World Trust

Diversity in the Classroom: Streaming Racial Equality Films

Posted by Adwoa Gyimah-Brempong on September 23, 2014

Photo Credit: <a href="https://www.flickr.com/photos/51035566106@N01/6776701/">Chris Campbell</a> via <a href="http://compfight.com">Compfight</a> <a href="https://creativecommons.org/licenses/by-nc/2.0/">cc</a>

As the school year kicks off again, so does the perennial problem of how to include media in a syllabus.

When it's a film, short of corralling an entire class to watch a movie together, it can be tough to make it seamlessly easy. But asking your students to stream the film in advance of the class is one way of making it easier to incorporate film as a social justice training tool.

Instructor Kelly Anderson speaks to her peers, and to her own experience, in a blog post on the subject at New Day.

Like everyone else, I had known for a while that media viewing habits are moving towards on-demand streaming. As a middle-aged person who still pops a DVD into my player quite often, however, I hadn’t quite realized that the shift had already happened.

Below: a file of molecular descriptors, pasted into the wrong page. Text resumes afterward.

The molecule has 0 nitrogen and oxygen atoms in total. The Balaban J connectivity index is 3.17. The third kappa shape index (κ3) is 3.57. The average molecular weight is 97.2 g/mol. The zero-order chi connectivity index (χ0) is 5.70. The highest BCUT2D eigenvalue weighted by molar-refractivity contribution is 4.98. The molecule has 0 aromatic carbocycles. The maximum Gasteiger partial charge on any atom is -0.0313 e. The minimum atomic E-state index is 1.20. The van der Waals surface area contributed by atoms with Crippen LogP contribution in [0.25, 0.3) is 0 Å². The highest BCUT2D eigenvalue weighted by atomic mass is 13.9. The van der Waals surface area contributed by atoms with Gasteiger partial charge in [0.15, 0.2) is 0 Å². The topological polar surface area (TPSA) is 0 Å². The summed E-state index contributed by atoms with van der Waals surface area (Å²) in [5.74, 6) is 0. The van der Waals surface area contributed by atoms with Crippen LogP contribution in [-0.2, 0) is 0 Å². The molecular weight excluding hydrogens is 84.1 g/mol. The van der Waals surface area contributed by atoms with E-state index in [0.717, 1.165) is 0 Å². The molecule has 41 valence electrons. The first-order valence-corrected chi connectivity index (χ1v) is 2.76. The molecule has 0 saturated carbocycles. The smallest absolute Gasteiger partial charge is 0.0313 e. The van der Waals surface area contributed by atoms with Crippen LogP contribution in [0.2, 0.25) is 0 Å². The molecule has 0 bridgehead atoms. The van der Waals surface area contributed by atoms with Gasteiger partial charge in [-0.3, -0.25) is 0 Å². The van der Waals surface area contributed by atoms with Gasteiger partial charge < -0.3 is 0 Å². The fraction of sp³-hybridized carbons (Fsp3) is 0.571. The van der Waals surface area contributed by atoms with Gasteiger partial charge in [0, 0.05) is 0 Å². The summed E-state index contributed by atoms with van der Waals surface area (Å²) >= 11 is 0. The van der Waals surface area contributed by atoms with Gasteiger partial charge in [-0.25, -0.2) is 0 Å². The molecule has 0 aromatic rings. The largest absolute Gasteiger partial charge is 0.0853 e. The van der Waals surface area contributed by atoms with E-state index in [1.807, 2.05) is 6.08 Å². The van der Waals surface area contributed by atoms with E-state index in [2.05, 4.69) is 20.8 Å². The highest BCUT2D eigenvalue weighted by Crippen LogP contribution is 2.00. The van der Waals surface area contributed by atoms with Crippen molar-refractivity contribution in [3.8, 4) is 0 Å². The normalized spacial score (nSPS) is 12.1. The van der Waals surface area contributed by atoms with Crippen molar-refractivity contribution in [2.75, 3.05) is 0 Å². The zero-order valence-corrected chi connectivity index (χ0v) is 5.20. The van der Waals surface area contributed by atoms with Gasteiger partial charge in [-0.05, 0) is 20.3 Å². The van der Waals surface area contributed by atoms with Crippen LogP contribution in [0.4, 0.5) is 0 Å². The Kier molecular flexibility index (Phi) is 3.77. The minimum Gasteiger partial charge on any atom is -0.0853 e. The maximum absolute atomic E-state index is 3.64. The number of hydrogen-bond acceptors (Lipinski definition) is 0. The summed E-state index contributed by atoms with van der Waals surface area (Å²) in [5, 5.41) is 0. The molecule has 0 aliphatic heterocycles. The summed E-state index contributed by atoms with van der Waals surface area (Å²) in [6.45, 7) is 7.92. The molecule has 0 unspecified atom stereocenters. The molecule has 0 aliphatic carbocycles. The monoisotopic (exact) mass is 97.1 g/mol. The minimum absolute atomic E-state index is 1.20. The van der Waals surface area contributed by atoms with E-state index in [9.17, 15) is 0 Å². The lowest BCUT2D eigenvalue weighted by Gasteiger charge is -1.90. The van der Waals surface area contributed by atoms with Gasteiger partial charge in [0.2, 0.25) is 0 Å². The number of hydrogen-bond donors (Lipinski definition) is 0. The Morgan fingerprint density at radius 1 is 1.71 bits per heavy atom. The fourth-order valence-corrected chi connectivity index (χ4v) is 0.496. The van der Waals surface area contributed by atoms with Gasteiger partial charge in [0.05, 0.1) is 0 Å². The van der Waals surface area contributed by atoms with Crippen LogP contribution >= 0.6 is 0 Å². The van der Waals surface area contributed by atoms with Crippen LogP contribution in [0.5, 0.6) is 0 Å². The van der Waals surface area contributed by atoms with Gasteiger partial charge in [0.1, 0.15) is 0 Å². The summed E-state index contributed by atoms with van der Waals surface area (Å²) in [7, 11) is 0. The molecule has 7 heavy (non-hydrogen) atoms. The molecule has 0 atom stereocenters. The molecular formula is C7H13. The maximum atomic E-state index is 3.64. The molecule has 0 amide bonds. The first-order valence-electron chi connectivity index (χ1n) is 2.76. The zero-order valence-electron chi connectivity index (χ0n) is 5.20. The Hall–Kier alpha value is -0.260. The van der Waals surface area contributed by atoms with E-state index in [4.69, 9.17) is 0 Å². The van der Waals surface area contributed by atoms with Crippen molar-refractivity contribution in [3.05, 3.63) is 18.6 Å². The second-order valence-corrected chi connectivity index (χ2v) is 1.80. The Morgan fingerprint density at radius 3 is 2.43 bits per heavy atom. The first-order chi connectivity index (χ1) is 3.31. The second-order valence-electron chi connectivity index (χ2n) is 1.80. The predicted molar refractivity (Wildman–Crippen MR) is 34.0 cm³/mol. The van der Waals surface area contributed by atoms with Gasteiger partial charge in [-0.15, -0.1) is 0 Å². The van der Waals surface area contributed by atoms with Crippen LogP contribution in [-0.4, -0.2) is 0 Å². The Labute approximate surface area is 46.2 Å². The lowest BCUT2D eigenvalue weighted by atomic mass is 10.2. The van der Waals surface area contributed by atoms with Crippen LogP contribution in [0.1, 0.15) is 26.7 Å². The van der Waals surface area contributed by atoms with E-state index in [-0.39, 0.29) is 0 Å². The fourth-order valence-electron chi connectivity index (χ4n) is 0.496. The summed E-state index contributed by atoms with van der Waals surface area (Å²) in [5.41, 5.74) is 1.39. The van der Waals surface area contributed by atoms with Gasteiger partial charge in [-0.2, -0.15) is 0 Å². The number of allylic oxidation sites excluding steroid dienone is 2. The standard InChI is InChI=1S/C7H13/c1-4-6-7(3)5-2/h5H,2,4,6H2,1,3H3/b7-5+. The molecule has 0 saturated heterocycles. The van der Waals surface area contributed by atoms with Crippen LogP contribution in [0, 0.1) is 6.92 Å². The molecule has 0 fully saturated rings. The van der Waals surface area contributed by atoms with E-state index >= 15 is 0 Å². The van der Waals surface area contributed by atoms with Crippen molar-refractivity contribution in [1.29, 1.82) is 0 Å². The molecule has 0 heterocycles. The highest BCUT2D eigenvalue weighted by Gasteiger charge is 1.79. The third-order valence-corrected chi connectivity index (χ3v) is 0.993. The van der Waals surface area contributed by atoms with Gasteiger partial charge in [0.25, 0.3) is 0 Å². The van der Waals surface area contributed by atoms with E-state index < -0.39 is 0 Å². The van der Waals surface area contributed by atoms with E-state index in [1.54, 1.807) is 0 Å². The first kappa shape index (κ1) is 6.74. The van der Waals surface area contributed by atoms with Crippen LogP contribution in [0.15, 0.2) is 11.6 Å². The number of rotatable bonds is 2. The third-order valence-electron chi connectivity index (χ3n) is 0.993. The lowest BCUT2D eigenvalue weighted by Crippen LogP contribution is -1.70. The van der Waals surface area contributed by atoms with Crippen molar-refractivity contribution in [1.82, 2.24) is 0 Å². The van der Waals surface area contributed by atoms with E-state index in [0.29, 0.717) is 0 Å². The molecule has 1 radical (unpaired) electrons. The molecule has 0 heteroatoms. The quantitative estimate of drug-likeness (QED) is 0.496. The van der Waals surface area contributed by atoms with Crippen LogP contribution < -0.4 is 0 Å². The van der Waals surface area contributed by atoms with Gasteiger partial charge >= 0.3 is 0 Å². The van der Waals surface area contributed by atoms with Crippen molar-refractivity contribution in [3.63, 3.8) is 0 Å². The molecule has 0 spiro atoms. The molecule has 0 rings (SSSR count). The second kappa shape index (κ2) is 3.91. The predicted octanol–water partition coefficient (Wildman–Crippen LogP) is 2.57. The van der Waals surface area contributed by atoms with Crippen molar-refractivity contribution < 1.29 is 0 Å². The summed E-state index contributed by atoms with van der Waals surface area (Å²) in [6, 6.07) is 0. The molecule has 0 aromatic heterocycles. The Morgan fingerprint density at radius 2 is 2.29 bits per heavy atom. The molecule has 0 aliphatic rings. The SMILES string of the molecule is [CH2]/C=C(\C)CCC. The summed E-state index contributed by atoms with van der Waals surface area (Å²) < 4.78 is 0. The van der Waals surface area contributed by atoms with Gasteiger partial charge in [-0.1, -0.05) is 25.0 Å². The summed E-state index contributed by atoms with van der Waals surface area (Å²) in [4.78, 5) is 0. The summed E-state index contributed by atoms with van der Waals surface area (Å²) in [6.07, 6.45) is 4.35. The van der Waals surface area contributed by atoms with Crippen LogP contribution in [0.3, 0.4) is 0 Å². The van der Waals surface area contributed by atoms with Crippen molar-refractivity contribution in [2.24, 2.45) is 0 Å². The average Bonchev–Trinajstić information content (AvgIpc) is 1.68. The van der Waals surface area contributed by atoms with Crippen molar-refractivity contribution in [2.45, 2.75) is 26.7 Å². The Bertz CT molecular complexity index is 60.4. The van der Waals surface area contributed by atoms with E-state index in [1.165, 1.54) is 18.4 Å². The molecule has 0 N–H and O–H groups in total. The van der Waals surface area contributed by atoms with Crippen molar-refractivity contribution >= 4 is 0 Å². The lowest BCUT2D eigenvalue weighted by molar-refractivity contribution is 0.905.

Streaming can be a fantastic option to promote diversity in the classroom and strengthen your race and equality curriculum. Unsure how to narrow your options down? Download our guide with six tips for selecting a diversity training film! 


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World Trust is an organization devoted to racial equity training with love, using film and other curricular resources. Two of our films, Cracking the Codes: The System of Racial Inequity and Mirrors of Privilege: Making Whiteness Visible, are available for individual streaming rental. To learn more about our films, please click here

 

Topics: Diversity Training Film Selection